102 views

Can abide be extended to imply enforce or act?

In a legal document, such as a contract or agreement between two parties (where party refers to entities or individuals), what is the exact meaning of the word abide ? The clause in question : I ...
1
vote
2answers
83 views

Is there a grammar rule that defines the properties of a legally accepted word [closed]

I would like to know if there is a grammar rule(s) that defines whether a word is gramatically legal or not. I understand a word is given meaning by a human and anyone can give meaning to anything. ...
1
vote
1answer
63 views

Do “operative” and “valid” have the same meaning in legal terms?

I found this question when reading a machine manual. In the part about Guarantee, it said "The guarantee will not be operative if any of the following apply:" My question here is that can operative ...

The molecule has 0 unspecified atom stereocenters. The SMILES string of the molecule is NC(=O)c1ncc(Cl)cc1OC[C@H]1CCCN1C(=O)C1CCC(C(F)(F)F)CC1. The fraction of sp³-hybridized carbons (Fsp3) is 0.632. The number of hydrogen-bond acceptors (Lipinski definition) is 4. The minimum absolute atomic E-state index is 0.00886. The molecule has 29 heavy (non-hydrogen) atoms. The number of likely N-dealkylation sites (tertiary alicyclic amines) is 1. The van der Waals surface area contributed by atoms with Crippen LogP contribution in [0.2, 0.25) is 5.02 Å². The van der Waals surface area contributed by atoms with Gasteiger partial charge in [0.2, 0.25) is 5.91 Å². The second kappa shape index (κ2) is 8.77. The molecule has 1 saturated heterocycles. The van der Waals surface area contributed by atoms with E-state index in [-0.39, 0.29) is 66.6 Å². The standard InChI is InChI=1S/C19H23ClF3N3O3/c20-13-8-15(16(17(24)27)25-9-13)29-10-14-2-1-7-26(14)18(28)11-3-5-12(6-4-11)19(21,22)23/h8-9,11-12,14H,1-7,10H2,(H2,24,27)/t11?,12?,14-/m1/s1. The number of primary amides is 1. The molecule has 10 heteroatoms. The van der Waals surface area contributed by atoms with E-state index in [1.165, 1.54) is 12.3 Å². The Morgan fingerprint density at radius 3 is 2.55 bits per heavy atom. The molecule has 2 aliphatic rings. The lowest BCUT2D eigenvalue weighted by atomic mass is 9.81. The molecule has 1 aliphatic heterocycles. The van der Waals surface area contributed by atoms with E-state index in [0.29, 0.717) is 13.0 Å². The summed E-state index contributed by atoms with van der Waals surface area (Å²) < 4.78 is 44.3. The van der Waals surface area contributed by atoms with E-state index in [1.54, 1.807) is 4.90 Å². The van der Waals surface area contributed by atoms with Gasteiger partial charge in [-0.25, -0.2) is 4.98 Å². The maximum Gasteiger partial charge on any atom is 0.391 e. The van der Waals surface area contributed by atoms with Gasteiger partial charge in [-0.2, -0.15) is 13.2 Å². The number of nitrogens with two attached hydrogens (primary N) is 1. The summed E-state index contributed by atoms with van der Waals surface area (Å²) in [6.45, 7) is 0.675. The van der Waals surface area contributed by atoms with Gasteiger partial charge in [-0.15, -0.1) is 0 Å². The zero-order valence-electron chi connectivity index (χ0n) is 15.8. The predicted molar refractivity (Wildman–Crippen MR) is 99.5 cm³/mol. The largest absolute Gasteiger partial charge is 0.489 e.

1
vote
2answers
131 views

How should I fill these blanks on an agreement?

How should I fill these blanks on an agreement? The agreement starts like this; __ legally represented by _, residing at __ on __ hereinafter referred as "Contractor"... 1)Name 2)as the person not ...
1
vote
1answer
227 views

Reference request: the pronunciation of Law French?

Would anyone happen to know of a systematic account of the English pronunciation of legal and parliamentary terms and phrases of Anglo-Norman French origin, or more generally, of Law French? When it ...
1
vote
1answer
32 views

Is this shorter phrase awkward?

In legalese, while describing a party which loses the capacity to perform certain obligation, is it awkward to say "During the course of the calamity, the performance incapacitated (or disabled) party ...
1
vote
2answers
480 views

Difference between “deny doing something” and “deny having done something”

What is the difference between "deny doing something" and "deny having done something"? The context is as follows: While being questioned on the court, the man denied [taking/having taken] the ...